Absence makes the plot grow stronger

By Christina Prado

What makes a piece of writing successful?  The answer is less about the words than you might think. What will really make or break your literary efforts are the ideas that govern and shape your work. In this sense, the actual business of writing begins long before any marks at all land on the page. I refer, of course, to that woefully undervalued element of the writer’s working day — staring into space.

True, you may not be scribbling furiously, burning up the paper; you may not be hammering the keys or filling the screen; you may not, in the least, appear to be working, but you are. For, in that moment of seeming absence, in those invisible innermost regions of your brain, you are testing out your idea. You are nurturing it, working out its weaknesses and strengths, being honest about its potential to be a winner in a world that is challenging and competitive. You are deciding whether it is robust enough to take its first steps out onto the gleaming white page.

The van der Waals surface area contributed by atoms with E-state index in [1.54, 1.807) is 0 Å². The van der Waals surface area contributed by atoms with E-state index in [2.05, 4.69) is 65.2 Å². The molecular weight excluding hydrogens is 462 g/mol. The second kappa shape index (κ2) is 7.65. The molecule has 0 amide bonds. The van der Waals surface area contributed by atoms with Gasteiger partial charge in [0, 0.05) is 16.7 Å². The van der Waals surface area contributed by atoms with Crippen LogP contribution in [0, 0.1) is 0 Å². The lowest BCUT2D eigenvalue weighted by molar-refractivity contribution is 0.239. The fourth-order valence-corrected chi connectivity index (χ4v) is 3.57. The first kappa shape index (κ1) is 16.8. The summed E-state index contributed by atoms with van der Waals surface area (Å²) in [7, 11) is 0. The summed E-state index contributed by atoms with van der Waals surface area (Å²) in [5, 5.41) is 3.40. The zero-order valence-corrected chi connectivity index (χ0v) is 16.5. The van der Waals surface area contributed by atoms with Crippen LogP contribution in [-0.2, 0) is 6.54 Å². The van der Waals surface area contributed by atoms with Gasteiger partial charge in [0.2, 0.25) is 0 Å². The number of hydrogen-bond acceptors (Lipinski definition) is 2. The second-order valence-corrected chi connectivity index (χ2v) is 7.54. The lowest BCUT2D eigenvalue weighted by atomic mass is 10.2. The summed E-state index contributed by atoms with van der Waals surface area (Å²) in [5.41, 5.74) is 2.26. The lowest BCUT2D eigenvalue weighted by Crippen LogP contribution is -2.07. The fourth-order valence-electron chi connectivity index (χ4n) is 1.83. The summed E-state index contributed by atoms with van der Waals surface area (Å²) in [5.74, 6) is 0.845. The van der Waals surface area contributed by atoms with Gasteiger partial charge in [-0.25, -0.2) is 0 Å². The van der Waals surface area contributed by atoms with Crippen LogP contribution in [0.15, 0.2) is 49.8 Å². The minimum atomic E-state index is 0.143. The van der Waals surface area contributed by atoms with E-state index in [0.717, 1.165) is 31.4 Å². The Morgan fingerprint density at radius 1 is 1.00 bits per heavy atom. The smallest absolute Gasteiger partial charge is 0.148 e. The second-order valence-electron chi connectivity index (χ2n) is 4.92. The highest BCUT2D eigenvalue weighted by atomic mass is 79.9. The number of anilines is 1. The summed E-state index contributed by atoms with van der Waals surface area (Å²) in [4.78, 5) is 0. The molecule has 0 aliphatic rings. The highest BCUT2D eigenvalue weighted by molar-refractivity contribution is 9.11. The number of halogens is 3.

Once your idea is out there, be brave enough to let it make its own way for a while. One note of caution here; at this stage, it is advisable to keep a rein on. Ideally, the retractable kind. Why? Well, because this is where the words come out to play.

Beautiful, glorious, seductive, alluring, frisky words. More than a million of them in the English language. It’s a minefield out there. You certainly do not want unsuitable words to lead your idea from the path you have so carefully mapped out for it. A quick press on the button marked “Retract” will bring it back, just where you want it.

However, it is just possible that your idea might meet some words that are good for it; ones that make it stronger, more exciting, more at peace with itself than it would be without them. These new influences may require you to adjust your thinking, to develop your idea in a direction you did not anticipate.

At times like these, you would do well to cease your scribbling or hammering; to lay down your pen or close your laptop; to peer into the middle distance, an unseeing look in your eye. While you are doing this, remember; you are not simply staring into space.

 

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